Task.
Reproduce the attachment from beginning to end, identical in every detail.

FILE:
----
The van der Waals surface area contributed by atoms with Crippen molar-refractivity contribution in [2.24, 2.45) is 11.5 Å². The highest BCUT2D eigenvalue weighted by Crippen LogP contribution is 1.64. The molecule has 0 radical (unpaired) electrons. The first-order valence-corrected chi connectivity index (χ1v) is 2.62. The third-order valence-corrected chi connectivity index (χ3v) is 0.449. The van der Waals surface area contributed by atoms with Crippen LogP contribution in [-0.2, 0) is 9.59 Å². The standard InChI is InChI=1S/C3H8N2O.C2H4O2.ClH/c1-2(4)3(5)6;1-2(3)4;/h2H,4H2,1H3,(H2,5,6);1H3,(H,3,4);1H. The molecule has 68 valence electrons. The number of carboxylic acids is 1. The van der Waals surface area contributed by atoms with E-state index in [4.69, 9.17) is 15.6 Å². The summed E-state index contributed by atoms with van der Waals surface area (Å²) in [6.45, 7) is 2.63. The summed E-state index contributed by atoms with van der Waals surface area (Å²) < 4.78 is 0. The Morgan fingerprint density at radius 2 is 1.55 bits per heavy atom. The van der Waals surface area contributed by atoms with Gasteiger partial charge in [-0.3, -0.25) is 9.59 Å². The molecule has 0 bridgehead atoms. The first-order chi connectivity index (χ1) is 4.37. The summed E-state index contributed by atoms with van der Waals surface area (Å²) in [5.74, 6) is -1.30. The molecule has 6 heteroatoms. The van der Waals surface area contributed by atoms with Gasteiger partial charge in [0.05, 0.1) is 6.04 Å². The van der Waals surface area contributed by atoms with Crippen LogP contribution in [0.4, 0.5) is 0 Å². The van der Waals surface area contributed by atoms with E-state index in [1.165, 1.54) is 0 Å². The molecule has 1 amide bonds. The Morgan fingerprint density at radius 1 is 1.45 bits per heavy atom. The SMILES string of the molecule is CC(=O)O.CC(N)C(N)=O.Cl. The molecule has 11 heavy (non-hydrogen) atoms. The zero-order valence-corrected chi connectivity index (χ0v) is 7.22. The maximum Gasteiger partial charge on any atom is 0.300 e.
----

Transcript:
The van der Waals surface area contributed by atoms with Crippen molar-refractivity contribution in [2.24, 2.45) is 11.5 Å². The highest BCUT2D eigenvalue weighted by Crippen LogP contribution is 1.64. The molecule has 0 radical (unpaired) electrons. The first-order valence-corrected chi connectivity index (χ1v) is 2.62. The third-order valence-corrected chi connectivity index (χ3v) is 0.449. The van der Waals surface area contributed by atoms with Crippen LogP contribution in [-0.2, 0) is 9.59 Å². The standard InChI is InChI=1S/C3H8N2O.C2H4O2.ClH/c1-2(4)3(5)6;1-2(3)4;/h2H,4H2,1H3,(H2,5,6);1H3,(H,3,4);1H. The molecule has 68 valence electrons. The number of carboxylic acids is 1. The van der Waals surface area contributed by atoms with E-state index in [4.69, 9.17) is 15.6 Å². The summed E-state index contributed by atoms with van der Waals surface area (Å²) in [6.45, 7) is 2.63. The summed E-state index contributed by atoms with van der Waals surface area (Å²) < 4.78 is 0. The Morgan fingerprint density at radius 2 is 1.55 bits per heavy atom. The van der Waals surface area contributed by atoms with Gasteiger partial charge in [-0.3, -0.25) is 9.59 Å². The molecule has 0 bridgehead atoms. The first-order chi connectivity index (χ1) is 4.37. The summed E-state index contributed by atoms with van der Waals surface area (Å²) in [5.74, 6) is -1.30. The molecule has 6 heteroatoms. The van der Waals surface area contributed by atoms with Gasteiger partial charge in [0.05, 0.1) is 6.04 Å². The van der Waals surface area contributed by atoms with Crippen LogP contribution in [0.4, 0.5) is 0 Å². The van der Waals surface area contributed by atoms with E-state index in [1.165, 1.54) is 0 Å². The molecule has 1 amide bonds. The Morgan fingerprint density at radius 1 is 1.45 bits per heavy atom. The SMILES string of the molecule is CC(=O)O.CC(N)C(N)=O.Cl. The molecule has 11 heavy (non-hydrogen) atoms. The zero-order valence-corrected chi connectivity index (χ0v) is 7.22. The maximum Gasteiger partial charge on any atom is 0.300 e.